Nouabalé-Ndoki National Park is in the Sangha and Likouala region of the Republic of the Congo. Together with the Dzanga Sangha National Reserve in the Central African Republic and Lobéké National Park in Cameroon they constitute the UNESCO World Heritage Site Sangha Trinational.
Nouabal-Ndoki National Park is a national park in the Republic of the Congo. Established in 1993, north of Congo, it is mostly populated with elephants, apes, ranging from Western Lowland Gorillas to chimpanzees and bongo. It is 3,921.61 km2 (1,514.14 sq mi) of pristine tropical rainforest with no human habitation within it and with least habitation in the peripheral villages. The forests have a rich biodiversity of 300 bird species, plus 1,000 plant and tree species which include endangered mahoganies.
In a conference of the Ministers of Forests of Central African Forest Commission (COMIFAC), it had been resolved to establish within the Congo basin, the Sangha River Tri-national Protected area (STN) with a total area of 2,800,000 ha (6,918,951 acres) encompassing the Dzanga Sangha Special Reserve (the second largest area in the world) in the Central African Republic, which incorporates within its ambit the Nouabalé-Ndoki National Park in the Republic of Congo (Brazzaville) and the Lobéké National Park in Cameroon. The concept of creating reserved parks emerged in the 1980s with the realization that wild roaming elephants which moved freely in the entire region of the three parks needed to be protected from poachers and the logging industry.
The Nouabal-Ndoki National Park, managed by the WCS Congo jointly with the Ministry of Forestry, is one of the five protocols signed between them that specifies the responsibility of each partner of the protocol to ensure protection of the areas to defined international standards. Plans to establish the Nouabale-Ndoki National Park were initiated in 1991 by the Wildlife Conservation Society (WCS) and the Government of Congo with support from USAID as a transboundary collaborative project. It also involved a progression of interaction with local, regional and national authorities. It was finally established in September 1993 covering an area of 392,169 ha (969,070 acres) between the North-eastern Sangha Department and the north-western Likouala Department of Congo. In 1999, the timber company CIB (Congolaise Industrielle du Bois) and the local community joined hands with WCS and the Government of Congo to create an entity that would minimise the negative impacts of logging on the national park. In 2001, the park area was extended with part of a neighbouring logging concession known as the Gouloago triangle getting annexed to this park. The German logging firm surrendered its rights over 100 km2 (39 sq mi) of the Goualougo Triangle under its lease hold to be merged with the national park, and also resolved to ban hunting. While logging operations (particularly of two species of the African Mahogony for high-grade timber) have taken place in many forest regions in the northern Congo to a limited scale, this park has been free of any such operations. This has resulted in the fact that it has been beneficial to effective preservation and growth of population of the wild life and natural habitat of the forests in the park.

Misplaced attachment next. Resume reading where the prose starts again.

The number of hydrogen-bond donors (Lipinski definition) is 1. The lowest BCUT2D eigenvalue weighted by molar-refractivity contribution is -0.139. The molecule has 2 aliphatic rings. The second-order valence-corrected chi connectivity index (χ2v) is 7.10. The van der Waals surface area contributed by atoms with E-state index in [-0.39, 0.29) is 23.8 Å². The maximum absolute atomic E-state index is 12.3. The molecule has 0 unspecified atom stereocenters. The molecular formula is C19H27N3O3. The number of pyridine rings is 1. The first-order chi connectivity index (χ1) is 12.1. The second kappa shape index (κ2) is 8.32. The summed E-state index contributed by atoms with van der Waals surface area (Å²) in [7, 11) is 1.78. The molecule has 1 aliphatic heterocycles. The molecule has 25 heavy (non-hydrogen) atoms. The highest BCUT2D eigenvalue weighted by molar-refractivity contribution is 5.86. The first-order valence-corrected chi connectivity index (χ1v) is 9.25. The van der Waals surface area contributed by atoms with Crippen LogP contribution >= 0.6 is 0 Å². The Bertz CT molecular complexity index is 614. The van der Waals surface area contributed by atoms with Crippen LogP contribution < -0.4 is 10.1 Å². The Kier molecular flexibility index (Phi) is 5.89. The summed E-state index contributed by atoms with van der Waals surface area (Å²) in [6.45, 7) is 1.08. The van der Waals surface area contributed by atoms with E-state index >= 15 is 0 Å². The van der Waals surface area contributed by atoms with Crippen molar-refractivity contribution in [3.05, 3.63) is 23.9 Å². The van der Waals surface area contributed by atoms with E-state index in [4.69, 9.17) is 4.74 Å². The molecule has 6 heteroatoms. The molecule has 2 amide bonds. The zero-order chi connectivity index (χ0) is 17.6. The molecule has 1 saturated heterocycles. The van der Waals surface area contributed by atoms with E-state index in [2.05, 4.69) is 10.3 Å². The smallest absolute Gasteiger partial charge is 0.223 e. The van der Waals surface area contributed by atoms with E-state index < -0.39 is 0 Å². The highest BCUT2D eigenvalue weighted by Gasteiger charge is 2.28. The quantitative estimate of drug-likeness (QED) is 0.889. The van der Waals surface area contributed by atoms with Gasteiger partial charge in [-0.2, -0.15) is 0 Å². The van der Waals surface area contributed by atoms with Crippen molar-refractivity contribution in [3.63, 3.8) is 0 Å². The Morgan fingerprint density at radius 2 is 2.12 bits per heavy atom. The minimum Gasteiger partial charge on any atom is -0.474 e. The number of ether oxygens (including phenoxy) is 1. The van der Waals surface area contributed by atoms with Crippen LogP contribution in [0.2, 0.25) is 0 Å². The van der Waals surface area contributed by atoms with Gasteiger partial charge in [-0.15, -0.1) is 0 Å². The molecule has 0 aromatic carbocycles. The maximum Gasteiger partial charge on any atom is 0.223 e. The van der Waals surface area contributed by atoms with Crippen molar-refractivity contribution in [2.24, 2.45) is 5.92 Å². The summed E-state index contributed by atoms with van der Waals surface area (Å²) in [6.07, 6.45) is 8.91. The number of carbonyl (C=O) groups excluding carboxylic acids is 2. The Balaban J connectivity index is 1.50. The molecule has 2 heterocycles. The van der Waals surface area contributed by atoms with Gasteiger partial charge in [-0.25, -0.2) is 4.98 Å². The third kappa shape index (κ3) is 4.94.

Flora and fauna
Mbeli Bai is a specific area within the park where the gorillas reside and visitors visit regularly to see them.